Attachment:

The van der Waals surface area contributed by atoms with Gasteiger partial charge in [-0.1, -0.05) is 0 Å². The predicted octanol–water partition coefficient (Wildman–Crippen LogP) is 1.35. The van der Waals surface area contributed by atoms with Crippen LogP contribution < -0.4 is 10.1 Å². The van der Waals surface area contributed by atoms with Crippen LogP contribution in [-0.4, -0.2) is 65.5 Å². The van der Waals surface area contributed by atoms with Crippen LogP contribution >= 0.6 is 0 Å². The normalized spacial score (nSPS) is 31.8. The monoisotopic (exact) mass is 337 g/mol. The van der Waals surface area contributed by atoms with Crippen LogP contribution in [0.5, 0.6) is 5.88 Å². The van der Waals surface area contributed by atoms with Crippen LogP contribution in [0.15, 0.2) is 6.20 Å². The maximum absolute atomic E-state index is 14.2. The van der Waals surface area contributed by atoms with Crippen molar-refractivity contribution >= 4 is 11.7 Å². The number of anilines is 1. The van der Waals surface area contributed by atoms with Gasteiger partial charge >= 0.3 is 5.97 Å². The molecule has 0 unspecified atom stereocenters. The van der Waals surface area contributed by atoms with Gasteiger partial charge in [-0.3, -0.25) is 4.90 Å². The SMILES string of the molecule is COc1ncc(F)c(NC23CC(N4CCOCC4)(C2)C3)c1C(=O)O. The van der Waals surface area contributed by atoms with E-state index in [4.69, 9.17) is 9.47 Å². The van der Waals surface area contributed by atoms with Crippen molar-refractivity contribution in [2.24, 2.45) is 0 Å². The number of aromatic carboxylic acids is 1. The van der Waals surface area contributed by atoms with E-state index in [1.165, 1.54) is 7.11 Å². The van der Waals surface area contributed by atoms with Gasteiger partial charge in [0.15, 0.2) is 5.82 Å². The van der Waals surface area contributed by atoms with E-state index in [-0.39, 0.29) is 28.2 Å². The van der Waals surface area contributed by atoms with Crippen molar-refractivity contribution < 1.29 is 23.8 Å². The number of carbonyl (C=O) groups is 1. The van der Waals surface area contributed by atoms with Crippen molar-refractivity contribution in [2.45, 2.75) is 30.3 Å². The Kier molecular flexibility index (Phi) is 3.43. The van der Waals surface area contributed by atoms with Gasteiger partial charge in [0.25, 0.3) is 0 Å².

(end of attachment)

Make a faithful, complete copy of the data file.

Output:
The van der Waals surface area contributed by atoms with Gasteiger partial charge in [-0.1, -0.05) is 0 Å². The predicted octanol–water partition coefficient (Wildman–Crippen LogP) is 1.35. The van der Waals surface area contributed by atoms with Crippen LogP contribution < -0.4 is 10.1 Å². The van der Waals surface area contributed by atoms with Crippen LogP contribution in [-0.4, -0.2) is 65.5 Å². The van der Waals surface area contributed by atoms with Crippen LogP contribution >= 0.6 is 0 Å². The normalized spacial score (nSPS) is 31.8. The monoisotopic (exact) mass is 337 g/mol. The van der Waals surface area contributed by atoms with Crippen LogP contribution in [0.5, 0.6) is 5.88 Å². The van der Waals surface area contributed by atoms with Crippen LogP contribution in [0.15, 0.2) is 6.20 Å². The maximum absolute atomic E-state index is 14.2. The van der Waals surface area contributed by atoms with Crippen molar-refractivity contribution >= 4 is 11.7 Å². The number of anilines is 1. The van der Waals surface area contributed by atoms with Gasteiger partial charge >= 0.3 is 5.97 Å². The molecule has 0 unspecified atom stereocenters. The van der Waals surface area contributed by atoms with Gasteiger partial charge in [-0.3, -0.25) is 4.90 Å². The SMILES string of the molecule is COc1ncc(F)c(NC23CC(N4CCOCC4)(C2)C3)c1C(=O)O. The van der Waals surface area contributed by atoms with E-state index in [4.69, 9.17) is 9.47 Å². The van der Waals surface area contributed by atoms with Crippen molar-refractivity contribution in [2.24, 2.45) is 0 Å². The number of aromatic carboxylic acids is 1. The van der Waals surface area contributed by atoms with E-state index in [1.165, 1.54) is 7.11 Å². The van der Waals surface area contributed by atoms with Gasteiger partial charge in [0.15, 0.2) is 5.82 Å². The van der Waals surface area contributed by atoms with E-state index in [-0.39, 0.29) is 28.2 Å². The van der Waals surface area contributed by atoms with Crippen molar-refractivity contribution < 1.29 is 23.8 Å². The number of carbonyl (C=O) groups is 1. The van der Waals surface area contributed by atoms with Crippen molar-refractivity contribution in [2.45, 2.75) is 30.3 Å². The Kier molecular flexibility index (Phi) is 3.43. The van der Waals surface area contributed by atoms with Gasteiger partial charge in [0.25, 0.3) is 0 Å².